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Posted on June 29, 2020 by in Credit Fraud & Monitoring, Identity & Privacy, Personal

Your credit score is key to your financial life. A good credit score determines your interest rates on car loans, college loans, and mortgages. For example, a good credit score can help you get a lower interest rate or a lower monthly payment, saving you thousands of dollars over the life of the loan. A bad credit score can hurt your ability to get a loan or credit card.

It has become increasingly important to monitor and protect your credit score and report because decisions are made about you based on your credit. When you try to rent an apartment or apply for a job, landlords and employers look at your credit to evaluate your financial stability. Credit decisions have a vital impact on you and your family.

Who’s Looking at Your Credit Reports and Scores

A variety of people and places you do business with will need to look at your credit reports and scores as part of standard processes, so it’s best to stay aware of your credit score and reports. Potential viewers include banks and credit unions, insurance companies, mortgage lenders, utility companies, rental property owners, and prospective employers. These current or potential creditors will use the score to determine creditworthiness and the potential risk of lending to you.

Why Are My Credit Scores Different?

You might notice your credit scores are different depending on which report you are viewing. There are a few reasons why credit scores vary, including:

  • Credit Score Dates | Your credit score can change daily, depending on what has been updated or reported by different lenders. Be sure to compare scores pulled on the same date for the most accurate comparison across different models.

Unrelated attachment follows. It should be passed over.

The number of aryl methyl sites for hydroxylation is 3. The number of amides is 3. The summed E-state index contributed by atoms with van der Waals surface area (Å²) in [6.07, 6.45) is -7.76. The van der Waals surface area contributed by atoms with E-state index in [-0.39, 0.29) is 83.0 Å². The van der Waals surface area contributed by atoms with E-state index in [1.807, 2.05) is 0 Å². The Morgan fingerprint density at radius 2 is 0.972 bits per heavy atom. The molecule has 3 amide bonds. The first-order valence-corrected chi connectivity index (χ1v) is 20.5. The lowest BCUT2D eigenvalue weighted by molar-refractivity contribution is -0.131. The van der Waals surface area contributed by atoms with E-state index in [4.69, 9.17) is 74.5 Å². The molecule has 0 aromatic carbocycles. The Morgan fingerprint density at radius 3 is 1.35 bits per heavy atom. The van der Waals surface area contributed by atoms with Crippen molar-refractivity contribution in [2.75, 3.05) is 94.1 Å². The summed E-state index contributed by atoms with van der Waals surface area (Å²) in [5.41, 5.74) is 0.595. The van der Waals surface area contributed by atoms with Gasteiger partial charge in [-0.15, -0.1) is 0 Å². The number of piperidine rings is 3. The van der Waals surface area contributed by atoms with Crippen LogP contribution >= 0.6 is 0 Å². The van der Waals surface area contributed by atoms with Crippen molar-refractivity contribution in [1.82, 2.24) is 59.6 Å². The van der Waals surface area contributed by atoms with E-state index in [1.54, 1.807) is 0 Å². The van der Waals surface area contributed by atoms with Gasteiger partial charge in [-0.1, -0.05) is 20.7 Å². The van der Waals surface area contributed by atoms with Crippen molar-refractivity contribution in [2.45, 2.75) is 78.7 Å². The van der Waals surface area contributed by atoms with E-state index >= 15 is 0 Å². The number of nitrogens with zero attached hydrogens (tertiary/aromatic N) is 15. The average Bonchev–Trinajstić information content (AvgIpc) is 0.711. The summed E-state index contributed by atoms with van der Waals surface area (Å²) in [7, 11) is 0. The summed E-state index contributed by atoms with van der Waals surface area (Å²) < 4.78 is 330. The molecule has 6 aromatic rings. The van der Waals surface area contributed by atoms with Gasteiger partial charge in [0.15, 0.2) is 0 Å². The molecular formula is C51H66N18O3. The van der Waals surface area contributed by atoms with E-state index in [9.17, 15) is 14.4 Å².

• Credit Score Models | Your credit score is calculated differently depending on which model is being used by the reporting agency. There are dozens of models, each giving different weights to different credit score elements, such as payment history, the number of accounts open, and credit utilization ratios.
  • Credit Score Reporting | Your credit score may vary based on the credit report being used to do the calculation. If a lender only reports to one or two of the major credit bureaus, instead of all three, that credit report may be missing account information. If the missing credit information is positive, it may hurt your score as compared to other scores where the detail is included, and vice versa for potentially negative information.

How Often Should I Check My Credit?

Each credit bureau allows you to order one free copy of your credit report per year. Monitoring your own credit can be time-consuming, so we recommend that you enroll in a service such as IdentityForce UltraSecure+Credit™ that monitors not only your credit reports, but also provides you with quarterly three-bureau credit reports and monthly Credit Score Tracker™, as well as additional credit monitoring tools, and proactive alerts.

Do I Need More Than a Credit Report?

Comprehensive ID theft protection will include credit reports and scores, but will also provide proactive monitoring of all the critical components that make up your digital identity, including personal information in public records, social media networks, the Dark Web, and people search sites. Identity protection can alert you when a new application is being submitted such as for a car loan, new mobile account, or home mortgage. It can also warn you about bank account, credit card, and investment account transactions, so you can spot potential fraud quickly and take action.

Let us show you how IdentityForce can help you protect what matters most. Start your free 30-day trial today!

**Originally published July 30, 2017. Updated June 29, 2020.**